Poland: COVID-19 and its impact on the justice system
COURTS AND PROCEEDINGS – CURRENT STATUS
General and administrative courts, despite some remarkable and creative ideas like email filings related to appeal measures, remain in a state of de facto suspension regarding most of their activities as of the enactment of epidemic legislation. All court sessions except for urgent matters have been cancelled. Due to the limited scope of matters defined as urgent, the business community may consider commercial matters as de facto suspended. As part of the ‘anti-crisis shield’, the Polish Parliament (Sejm) has just started the process of passing the draft bill amending the legislation related to counteracting and combatting COVID-19.
- COURT ACTIVITIES
Court activities are not suspended. However, no court sessions will be held either during an imminent or actual COVID-19 epidemic. As an exception, urgent matters will continue to be handled by the courts.
Urgent matters expressly include criminal and family matters. In addition, urgent matters will also include all matters in which the current legislation states a deadline for their review by the courts, such as electoral matters and insolvency matters. As based on last year’s amendments to civil procedure, commercial matters also have to be reviewed within a specific deadline, but it is doubtful that the legislative intent is to treat all commercial disputes as urgent matters. For important reasons (public interest, impending loss), a court president may order the review of any matter as being urgent.
If a particular court is closed due to the COVID-19 epidemic, the president of the relevant court of appeal is authorised to refer the matter to another court. If all courts supervised by a particular court of appeal cease their activities, the First President of the Supreme Court is entitled to order another court to handle the matter. The President of the Supreme Administrative Court may refer the cases to another Voivodship Administrative Court if the relevant one has been closed.
- SUSPENSION OF CIVIL LAW DEADLINES
The prevailing number of deadlines set forth in the provisions of civil and commercial legislation is to be suspended if the deadlines influence the rights and obligations of the parties. This applies to the statute of limitation periods, deadlines for exercising rights, such as deadlines for notifying defects under statutory warranty and to deadlines for filings submitted to appropriate court registers. No deadlines will expire during an imminent or an actual COVID-19 epidemic. They will continue to run and will only expire after epidemic status has been lifted.
Although the draft legislation is to enter into force the day after its promulgation, it should be assumed that, due to the legislation’s aims, the deadlines need to be regarded as suspended as from the enactment of the status of an imminent epidemic on the basis of the decree issued by the Minister of Health on 14 March 2020.
The suspension is aimed at protecting the entitled parties facing obstacles in exercising their rights or performing obligations. It does not mean that an interested party may not, if unaffected by the epidemic, exercise the rights or perform obligations through, for example, the notification of claims based on statutory warranty or making the required filing with the court register.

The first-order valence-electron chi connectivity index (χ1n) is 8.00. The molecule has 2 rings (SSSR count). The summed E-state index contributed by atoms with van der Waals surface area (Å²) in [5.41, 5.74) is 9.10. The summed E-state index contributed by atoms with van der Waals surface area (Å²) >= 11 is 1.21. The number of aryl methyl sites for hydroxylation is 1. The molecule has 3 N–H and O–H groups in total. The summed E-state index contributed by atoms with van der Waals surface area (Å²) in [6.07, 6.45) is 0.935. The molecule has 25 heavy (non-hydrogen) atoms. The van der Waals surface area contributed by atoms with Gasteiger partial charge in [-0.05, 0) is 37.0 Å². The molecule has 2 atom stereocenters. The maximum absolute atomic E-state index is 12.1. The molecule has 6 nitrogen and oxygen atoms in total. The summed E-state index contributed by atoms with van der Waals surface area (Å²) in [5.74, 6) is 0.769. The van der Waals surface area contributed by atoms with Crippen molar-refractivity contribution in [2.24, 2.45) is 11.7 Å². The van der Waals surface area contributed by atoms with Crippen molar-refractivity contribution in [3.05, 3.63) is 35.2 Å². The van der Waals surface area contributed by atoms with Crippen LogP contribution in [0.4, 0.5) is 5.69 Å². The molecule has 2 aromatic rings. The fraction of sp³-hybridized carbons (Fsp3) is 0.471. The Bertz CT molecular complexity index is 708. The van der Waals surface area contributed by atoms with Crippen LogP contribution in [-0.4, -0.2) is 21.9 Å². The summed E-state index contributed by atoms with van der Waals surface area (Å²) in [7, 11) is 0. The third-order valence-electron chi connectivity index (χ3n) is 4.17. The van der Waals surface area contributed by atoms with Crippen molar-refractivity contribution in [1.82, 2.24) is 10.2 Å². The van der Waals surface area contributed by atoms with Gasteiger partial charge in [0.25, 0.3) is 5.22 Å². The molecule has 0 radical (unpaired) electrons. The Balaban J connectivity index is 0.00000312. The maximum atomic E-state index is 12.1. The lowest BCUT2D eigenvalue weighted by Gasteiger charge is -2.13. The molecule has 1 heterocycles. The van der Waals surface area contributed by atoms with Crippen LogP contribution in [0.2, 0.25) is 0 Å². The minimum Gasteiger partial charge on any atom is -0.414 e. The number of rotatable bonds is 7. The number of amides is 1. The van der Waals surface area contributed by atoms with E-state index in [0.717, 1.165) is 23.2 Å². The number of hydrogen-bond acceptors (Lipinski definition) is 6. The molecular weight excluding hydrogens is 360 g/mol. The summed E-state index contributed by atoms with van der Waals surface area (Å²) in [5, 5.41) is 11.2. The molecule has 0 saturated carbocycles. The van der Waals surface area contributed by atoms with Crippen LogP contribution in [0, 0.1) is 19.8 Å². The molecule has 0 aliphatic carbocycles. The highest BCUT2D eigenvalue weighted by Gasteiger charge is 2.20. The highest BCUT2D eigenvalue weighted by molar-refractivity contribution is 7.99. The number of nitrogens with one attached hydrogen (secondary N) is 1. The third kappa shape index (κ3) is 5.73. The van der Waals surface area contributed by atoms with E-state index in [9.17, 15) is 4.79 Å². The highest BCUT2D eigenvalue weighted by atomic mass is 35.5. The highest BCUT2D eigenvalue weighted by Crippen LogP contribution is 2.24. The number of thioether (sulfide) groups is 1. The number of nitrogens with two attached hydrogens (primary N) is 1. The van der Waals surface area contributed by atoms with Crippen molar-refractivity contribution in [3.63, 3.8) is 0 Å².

The urgent matters as defined in 1. above are not suspended.
- SUSPENSION OF PROCEDURAL DEADLINES
During an imminent or actual COVID-19 epidemic, no procedural deadlines in court, administrative or tax matters start and if started earlier are suspended.
It should be noted that the suspension of the deadlines that have already started means that they will resume after epidemic status has been lifted. Deadlines that would start during the suspension period will start after the epidemic or imminent epidemic status is lifted. We believe that the suspended deadlines remain “open”, i.e., a party may perform the procedural act, for example, file an appeal, within the suspension period.
- DEADLINES RESULTING FROM INSOLVENCY LAWS
The suspension of procedural deadlines also need to be interpreted as applicable to deadlines resulting from insolvency laws, in particular to the deadline for bankruptcy filings or the initiation of restructuring proceedings.
Although for obvious reasons the provisions of restructuring and insolvency laws seem to be of utmost importance in the current and expected economic situation of the country, the proposed legislation does not provide for any specific regulations in this regard. The government anti-crisis package includes the draft bill on State aid to rescue or restructure enterprises, but this is stand-alone legislation only referring to restructuring laws.
The proposed legislation does not provide for the suspension of enforcement proceedings except the eviction from housing apartments, although the procedural deadlines do not run in theses proceeding either.
As indicated above, the suspension of deadlines does not equate to a complete standstill of the courts. Nothing in the proposed COVID-19 legislation prevents the courts from acting in closed sessions (without public) if allowed under applicable procedural rules. There are no legal obstacles to reviewing applications for interim measures as they are reviewed in closed sessions. The same applies to the issue of payment orders.